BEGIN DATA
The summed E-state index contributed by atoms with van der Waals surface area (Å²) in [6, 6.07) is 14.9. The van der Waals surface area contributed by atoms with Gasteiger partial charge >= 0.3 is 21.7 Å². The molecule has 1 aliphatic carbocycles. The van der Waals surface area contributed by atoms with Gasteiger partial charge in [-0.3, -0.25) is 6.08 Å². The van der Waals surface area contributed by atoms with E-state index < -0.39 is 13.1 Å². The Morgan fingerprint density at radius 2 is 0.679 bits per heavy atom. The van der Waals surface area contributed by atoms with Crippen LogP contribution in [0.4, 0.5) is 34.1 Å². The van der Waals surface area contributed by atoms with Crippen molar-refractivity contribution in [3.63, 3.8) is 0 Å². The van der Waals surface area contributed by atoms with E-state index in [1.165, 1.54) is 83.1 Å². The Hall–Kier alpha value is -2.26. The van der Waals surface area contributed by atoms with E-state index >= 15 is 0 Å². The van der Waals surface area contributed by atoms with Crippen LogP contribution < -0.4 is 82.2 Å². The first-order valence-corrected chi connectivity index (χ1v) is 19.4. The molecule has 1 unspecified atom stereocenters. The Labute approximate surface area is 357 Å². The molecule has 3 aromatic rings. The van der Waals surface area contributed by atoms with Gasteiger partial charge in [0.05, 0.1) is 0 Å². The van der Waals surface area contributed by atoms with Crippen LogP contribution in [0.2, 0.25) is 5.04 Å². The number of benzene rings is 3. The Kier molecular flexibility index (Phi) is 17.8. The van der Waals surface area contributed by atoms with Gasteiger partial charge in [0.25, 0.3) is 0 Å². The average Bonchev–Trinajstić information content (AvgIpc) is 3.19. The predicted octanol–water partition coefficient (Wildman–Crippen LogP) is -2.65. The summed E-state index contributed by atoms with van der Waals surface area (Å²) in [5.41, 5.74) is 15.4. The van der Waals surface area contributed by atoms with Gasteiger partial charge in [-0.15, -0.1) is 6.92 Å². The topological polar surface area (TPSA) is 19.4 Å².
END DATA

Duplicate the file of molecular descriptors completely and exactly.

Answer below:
The summed E-state index contributed by atoms with van der Waals surface area (Å²) in [6, 6.07) is 14.9. The van der Waals surface area contributed by atoms with Gasteiger partial charge >= 0.3 is 21.7 Å². The molecule has 1 aliphatic carbocycles. The van der Waals surface area contributed by atoms with Gasteiger partial charge in [-0.3, -0.25) is 6.08 Å². The van der Waals surface area contributed by atoms with E-state index < -0.39 is 13.1 Å². The Morgan fingerprint density at radius 2 is 0.679 bits per heavy atom. The van der Waals surface area contributed by atoms with Crippen LogP contribution in [0.4, 0.5) is 34.1 Å². The van der Waals surface area contributed by atoms with Crippen molar-refractivity contribution in [3.63, 3.8) is 0 Å². The van der Waals surface area contributed by atoms with E-state index in [1.165, 1.54) is 83.1 Å². The Hall–Kier alpha value is -2.26. The van der Waals surface area contributed by atoms with E-state index >= 15 is 0 Å². The van der Waals surface area contributed by atoms with Crippen LogP contribution < -0.4 is 82.2 Å². The first-order valence-corrected chi connectivity index (χ1v) is 19.4. The molecule has 1 unspecified atom stereocenters. The Labute approximate surface area is 357 Å². The molecule has 3 aromatic rings. The van der Waals surface area contributed by atoms with Gasteiger partial charge in [0.05, 0.1) is 0 Å². The van der Waals surface area contributed by atoms with Crippen LogP contribution in [0.2, 0.25) is 5.04 Å². The number of benzene rings is 3. The Kier molecular flexibility index (Phi) is 17.8. The van der Waals surface area contributed by atoms with Gasteiger partial charge in [0.25, 0.3) is 0 Å². The average Bonchev–Trinajstić information content (AvgIpc) is 3.19. The predicted octanol–water partition coefficient (Wildman–Crippen LogP) is -2.65. The summed E-state index contributed by atoms with van der Waals surface area (Å²) in [5.41, 5.74) is 15.4. The van der Waals surface area contributed by atoms with Gasteiger partial charge in [-0.15, -0.1) is 6.92 Å². The topological polar surface area (TPSA) is 19.4 Å².